Saturday, January 12, 2013

New Juice Combos for Brazilian Dog Days

We are aware that the majority of our readers live in the Northern Hemisphere, some of them in very cold locations, and for those readers thoughts of "lazy, hazy, crazy days of summer" are far from mind. But Flavors of Brazil comes from Brazil and here in the Southern Hemisphere, January and February are the hottest months of the year (Just three weeks ago, Rio de Janeiro suffered under its hottest day since 1915 - 44C or 111F). So while you might be searching the closet for woolen mittens, or wrapping a thick scarf around your neck before heading out, here in Brazil, everyone is trying to stay cool.

One of the most effective ways to cool the body down is with a cold drink, nutritionists tell us, and Brazilians have long used icy fruit drinks to reduce body temperature when the temperature rises. (They also drink a lot of cold beer too, though nutritionists advise that alcohol impedes the cooling effect of icy liquids. So, in the interests of body-temperature management, we'll restrict the discussion in this post to fruit drinks.)

Brazil is famous for the variety and quality of its fresh fruit drinks, and juice stands are commonplace fixtures on streets and in shopping malls all around the country. Brazil has such an abundance of delicious tropical fruits (oranges, pineapples, mangoes, limes, passion fruit, watermelon, etc.) that juice menus often have twenty or more choices.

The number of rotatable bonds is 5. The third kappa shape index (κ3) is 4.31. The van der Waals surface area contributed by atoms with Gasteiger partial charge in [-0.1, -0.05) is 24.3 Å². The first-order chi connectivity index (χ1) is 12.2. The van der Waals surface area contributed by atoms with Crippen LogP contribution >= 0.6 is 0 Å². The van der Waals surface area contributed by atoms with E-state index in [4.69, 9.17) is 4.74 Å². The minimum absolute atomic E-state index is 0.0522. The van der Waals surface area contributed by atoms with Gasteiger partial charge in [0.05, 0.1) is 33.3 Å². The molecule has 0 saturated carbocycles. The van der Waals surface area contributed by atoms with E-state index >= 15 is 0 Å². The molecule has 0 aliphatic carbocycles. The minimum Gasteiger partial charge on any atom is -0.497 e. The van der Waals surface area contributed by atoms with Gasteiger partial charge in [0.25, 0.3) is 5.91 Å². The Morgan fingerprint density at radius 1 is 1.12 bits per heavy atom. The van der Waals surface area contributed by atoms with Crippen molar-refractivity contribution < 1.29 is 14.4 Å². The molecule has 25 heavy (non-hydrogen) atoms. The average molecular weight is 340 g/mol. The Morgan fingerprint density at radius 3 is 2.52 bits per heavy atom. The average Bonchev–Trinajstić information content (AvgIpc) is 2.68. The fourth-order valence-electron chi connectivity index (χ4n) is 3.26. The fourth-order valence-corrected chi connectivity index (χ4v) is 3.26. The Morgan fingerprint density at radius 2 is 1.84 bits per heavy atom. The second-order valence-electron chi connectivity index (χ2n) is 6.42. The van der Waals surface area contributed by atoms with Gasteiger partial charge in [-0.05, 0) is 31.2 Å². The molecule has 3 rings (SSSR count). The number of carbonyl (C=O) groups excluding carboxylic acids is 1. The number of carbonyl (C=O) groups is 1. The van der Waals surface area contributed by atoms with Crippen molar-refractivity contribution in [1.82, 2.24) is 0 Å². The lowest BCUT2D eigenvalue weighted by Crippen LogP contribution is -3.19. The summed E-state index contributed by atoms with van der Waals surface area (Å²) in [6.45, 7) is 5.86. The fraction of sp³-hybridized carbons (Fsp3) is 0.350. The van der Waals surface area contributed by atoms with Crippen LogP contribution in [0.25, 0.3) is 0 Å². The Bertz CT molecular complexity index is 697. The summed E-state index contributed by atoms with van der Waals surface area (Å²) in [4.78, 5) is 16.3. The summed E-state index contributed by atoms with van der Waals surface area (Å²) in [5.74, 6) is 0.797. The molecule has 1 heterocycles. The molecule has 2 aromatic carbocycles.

Recently, people in Brazil have begun to discover that mixing fruits together, or adding additional non-fruit flavors to a drink can have spectacularly delicious results. As a result, each year, new combinations become popular. A few years ago, fresh pineapple juice blended with fresh mint leaves swept the country, and today it's rare to find a juice stand that doesn't offer that combination. But we all crave novelty, so barmen and women in juice stands, hotel bars, and seaside restaurants continue to offer new mixtures to satisfy demand.

A recent report in Rio de Janeiro's O Globo newspaper highlighted the most popular new juice combos for summer 2013 in that famously hot city. One very popular drink this summer is mango with mint, which employs the cooling sensation that mint gives to pump up the refreshment factor of the juice. It's long been known that citrus-based drinks cool very effectively because their acidity encourages production of saliva which cools the mouth, so new citrus combinations are very popular this year, particularly tangerine combined with carrot.

The addition of non-fruit ingredients to juices is new in Brazil, but popping vegetables into the juicer along with fruits is increasingly popular. Vegetable juices aid in retention of water in the body, which increases the body's ability to resist heat, so there's a valid nutritional reason for adding vegetables as well. Nutritionist Andréa Santa Rosa Garcia recommends a mixture of coconut water and lime juice, blended with parsley and kale, and adds that this combination can also help to alleviate stress.

If it's 10 below where you live, tag this article for reference when the dog days return next summer. If you're enjoying a Southern Hemisphere summer, whether here in Brazil, in South Africe or in Australia get out your blender, get adventurous when shopping for fruits and vegetables, and combine, combine, combine.

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